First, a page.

In order to get ready for hurricane season I made a checklist of things I need to do. When Hurricane Matthews approached I was quickly able to do the following:
- Remove jib
- Remove all canvas covers (winch, bimini, compass)
- Remove mainsail
- Double up all lines, add spring lines and extra lines as needed
- Have chafe protection on lines, add duct tape
- Drop anchor by mooring and tie to mast
- Remove grill and other items on boat deck
- Take off valuable gear
- Take off gas tanks, generator, refrigerator, inverter, etc.
- Strap down batteries, make sure they are charged for bilge pump
- Put out all fenders
- Tie all halyards off to a common messenger line or away from mast
- Latch all hatches
- Close seacocks
- Plug exhaust
Use Davis Instruments Secure Removable Adjustable Chafe Secure Guard (PR) to wrap mooring and anchor lines where they go through your chocks. I also wrapped those in duct tape. This is the number one cause of damage. If those lines are weak or unprotected, they will break from the resistance and you will loose your boat.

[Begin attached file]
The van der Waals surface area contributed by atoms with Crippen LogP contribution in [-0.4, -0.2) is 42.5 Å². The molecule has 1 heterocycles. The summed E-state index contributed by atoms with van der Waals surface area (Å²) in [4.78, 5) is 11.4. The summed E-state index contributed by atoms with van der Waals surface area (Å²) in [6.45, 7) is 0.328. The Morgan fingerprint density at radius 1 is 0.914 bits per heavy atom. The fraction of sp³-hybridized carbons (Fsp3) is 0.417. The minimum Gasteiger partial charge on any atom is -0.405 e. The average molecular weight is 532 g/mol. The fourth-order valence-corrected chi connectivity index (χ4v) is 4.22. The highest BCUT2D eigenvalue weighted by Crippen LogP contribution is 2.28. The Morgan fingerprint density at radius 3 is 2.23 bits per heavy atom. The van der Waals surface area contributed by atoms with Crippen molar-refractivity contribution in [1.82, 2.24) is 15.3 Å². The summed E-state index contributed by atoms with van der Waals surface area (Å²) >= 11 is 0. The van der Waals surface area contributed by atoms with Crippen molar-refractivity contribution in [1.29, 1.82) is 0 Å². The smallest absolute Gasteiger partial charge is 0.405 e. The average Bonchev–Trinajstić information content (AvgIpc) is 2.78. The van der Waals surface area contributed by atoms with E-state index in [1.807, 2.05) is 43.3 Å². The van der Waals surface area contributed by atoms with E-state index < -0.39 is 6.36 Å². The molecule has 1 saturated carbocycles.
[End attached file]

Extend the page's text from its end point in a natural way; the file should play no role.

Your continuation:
Use Seachoice EMERGENCY WOOD PLUGS to plug exhaust and other thru-hull areas that don’t have seacocks. This prevents the engine compartment from flooding in the case of serious surge back into the stern.
Take down all sails to minimize wind resistance. Tie off halyards to the side or use a messenger line to run all of them to the top of the mast, the less, the better.
Take down the bimini, jib sheets, dodger, grill and anything on deck that you wouldn’t want to loose. Drop your anchor around your mooring, not directly on it, and cleat off to your bow. Take the extra anchor line and tie it to your mast. Therefore, if your mooring, cleats, and chocks all fail the anchor attached to the mast will save your boat. I have heard stories of a 20 pound anchor saving a 30 foot boat. The more you have out the better, space them out and attach at a central point like the bow.